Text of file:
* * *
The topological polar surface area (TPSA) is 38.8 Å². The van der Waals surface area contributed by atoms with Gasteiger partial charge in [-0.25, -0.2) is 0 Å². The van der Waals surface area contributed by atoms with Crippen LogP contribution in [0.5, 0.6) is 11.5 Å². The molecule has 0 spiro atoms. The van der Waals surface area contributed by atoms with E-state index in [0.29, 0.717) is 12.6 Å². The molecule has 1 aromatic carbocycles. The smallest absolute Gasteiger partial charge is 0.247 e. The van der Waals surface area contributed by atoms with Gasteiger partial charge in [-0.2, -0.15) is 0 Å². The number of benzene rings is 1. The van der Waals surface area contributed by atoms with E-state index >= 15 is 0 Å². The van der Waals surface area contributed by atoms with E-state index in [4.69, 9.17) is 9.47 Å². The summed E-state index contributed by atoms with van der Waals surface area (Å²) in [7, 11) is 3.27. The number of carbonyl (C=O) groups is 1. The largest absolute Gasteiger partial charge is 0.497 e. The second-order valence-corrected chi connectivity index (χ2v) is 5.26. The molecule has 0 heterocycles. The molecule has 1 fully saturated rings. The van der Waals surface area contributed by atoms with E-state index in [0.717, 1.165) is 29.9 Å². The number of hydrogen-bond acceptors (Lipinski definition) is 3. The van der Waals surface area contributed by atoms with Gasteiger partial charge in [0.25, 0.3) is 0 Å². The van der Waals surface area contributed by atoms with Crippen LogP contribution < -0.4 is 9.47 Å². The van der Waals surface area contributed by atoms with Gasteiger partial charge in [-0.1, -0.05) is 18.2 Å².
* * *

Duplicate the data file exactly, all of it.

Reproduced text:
The topological polar surface area (TPSA) is 38.8 Å². The van der Waals surface area contributed by atoms with Gasteiger partial charge in [-0.25, -0.2) is 0 Å². The van der Waals surface area contributed by atoms with Crippen LogP contribution in [0.5, 0.6) is 11.5 Å². The molecule has 0 spiro atoms. The van der Waals surface area contributed by atoms with E-state index in [0.29, 0.717) is 12.6 Å². The molecule has 1 aromatic carbocycles. The smallest absolute Gasteiger partial charge is 0.247 e. The van der Waals surface area contributed by atoms with Gasteiger partial charge in [-0.2, -0.15) is 0 Å². The number of benzene rings is 1. The van der Waals surface area contributed by atoms with E-state index >= 15 is 0 Å². The van der Waals surface area contributed by atoms with E-state index in [4.69, 9.17) is 9.47 Å². The summed E-state index contributed by atoms with van der Waals surface area (Å²) in [7, 11) is 3.27. The number of carbonyl (C=O) groups is 1. The largest absolute Gasteiger partial charge is 0.497 e. The second-order valence-corrected chi connectivity index (χ2v) is 5.26. The molecule has 0 heterocycles. The molecule has 1 fully saturated rings. The van der Waals surface area contributed by atoms with E-state index in [0.717, 1.165) is 29.9 Å². The number of hydrogen-bond acceptors (Lipinski definition) is 3. The van der Waals surface area contributed by atoms with Gasteiger partial charge in [0.25, 0.3) is 0 Å². The van der Waals surface area contributed by atoms with Crippen LogP contribution < -0.4 is 9.47 Å². The van der Waals surface area contributed by atoms with Gasteiger partial charge in [-0.1, -0.05) is 18.2 Å².